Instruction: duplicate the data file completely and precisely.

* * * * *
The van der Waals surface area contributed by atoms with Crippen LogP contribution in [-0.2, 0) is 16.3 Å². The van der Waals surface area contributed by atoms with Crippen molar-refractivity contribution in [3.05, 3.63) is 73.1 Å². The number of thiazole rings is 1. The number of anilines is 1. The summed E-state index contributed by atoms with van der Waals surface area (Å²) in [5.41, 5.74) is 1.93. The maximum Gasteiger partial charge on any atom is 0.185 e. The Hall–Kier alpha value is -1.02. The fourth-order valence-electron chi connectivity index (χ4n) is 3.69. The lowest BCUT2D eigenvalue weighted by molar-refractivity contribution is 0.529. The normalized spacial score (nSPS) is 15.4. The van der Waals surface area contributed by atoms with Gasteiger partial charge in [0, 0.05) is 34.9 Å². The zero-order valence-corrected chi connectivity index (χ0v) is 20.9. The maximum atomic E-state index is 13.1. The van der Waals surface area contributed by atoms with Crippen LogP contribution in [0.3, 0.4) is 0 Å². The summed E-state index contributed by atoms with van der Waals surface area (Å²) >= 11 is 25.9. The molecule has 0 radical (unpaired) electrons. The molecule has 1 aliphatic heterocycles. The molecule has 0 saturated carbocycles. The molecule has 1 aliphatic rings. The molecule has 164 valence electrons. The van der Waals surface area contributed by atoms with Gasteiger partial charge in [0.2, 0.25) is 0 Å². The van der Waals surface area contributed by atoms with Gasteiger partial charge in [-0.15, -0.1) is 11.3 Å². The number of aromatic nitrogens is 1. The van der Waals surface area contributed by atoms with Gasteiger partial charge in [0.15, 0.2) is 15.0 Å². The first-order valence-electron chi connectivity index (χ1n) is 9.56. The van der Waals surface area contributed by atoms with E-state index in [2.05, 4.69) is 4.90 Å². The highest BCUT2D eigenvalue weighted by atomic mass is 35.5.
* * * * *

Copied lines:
The van der Waals surface area contributed by atoms with Crippen LogP contribution in [-0.2, 0) is 16.3 Å². The van der Waals surface area contributed by atoms with Crippen molar-refractivity contribution in [3.05, 3.63) is 73.1 Å². The number of thiazole rings is 1. The number of anilines is 1. The summed E-state index contributed by atoms with van der Waals surface area (Å²) in [5.41, 5.74) is 1.93. The maximum Gasteiger partial charge on any atom is 0.185 e. The Hall–Kier alpha value is -1.02. The fourth-order valence-electron chi connectivity index (χ4n) is 3.69. The lowest BCUT2D eigenvalue weighted by molar-refractivity contribution is 0.529. The normalized spacial score (nSPS) is 15.4. The van der Waals surface area contributed by atoms with Gasteiger partial charge in [0, 0.05) is 34.9 Å². The zero-order valence-corrected chi connectivity index (χ0v) is 20.9. The maximum atomic E-state index is 13.1. The van der Waals surface area contributed by atoms with Crippen LogP contribution in [0.3, 0.4) is 0 Å². The summed E-state index contributed by atoms with van der Waals surface area (Å²) >= 11 is 25.9. The molecule has 0 radical (unpaired) electrons. The molecule has 1 aliphatic heterocycles. The molecule has 0 saturated carbocycles. The molecule has 1 aliphatic rings. The molecule has 164 valence electrons. The van der Waals surface area contributed by atoms with Gasteiger partial charge in [0.2, 0.25) is 0 Å². The van der Waals surface area contributed by atoms with Gasteiger partial charge in [-0.15, -0.1) is 11.3 Å². The number of aromatic nitrogens is 1. The van der Waals surface area contributed by atoms with Gasteiger partial charge in [0.15, 0.2) is 15.0 Å². The first-order valence-electron chi connectivity index (χ1n) is 9.56. The van der Waals surface area contributed by atoms with E-state index in [2.05, 4.69) is 4.90 Å². The highest BCUT2D eigenvalue weighted by atomic mass is 35.5.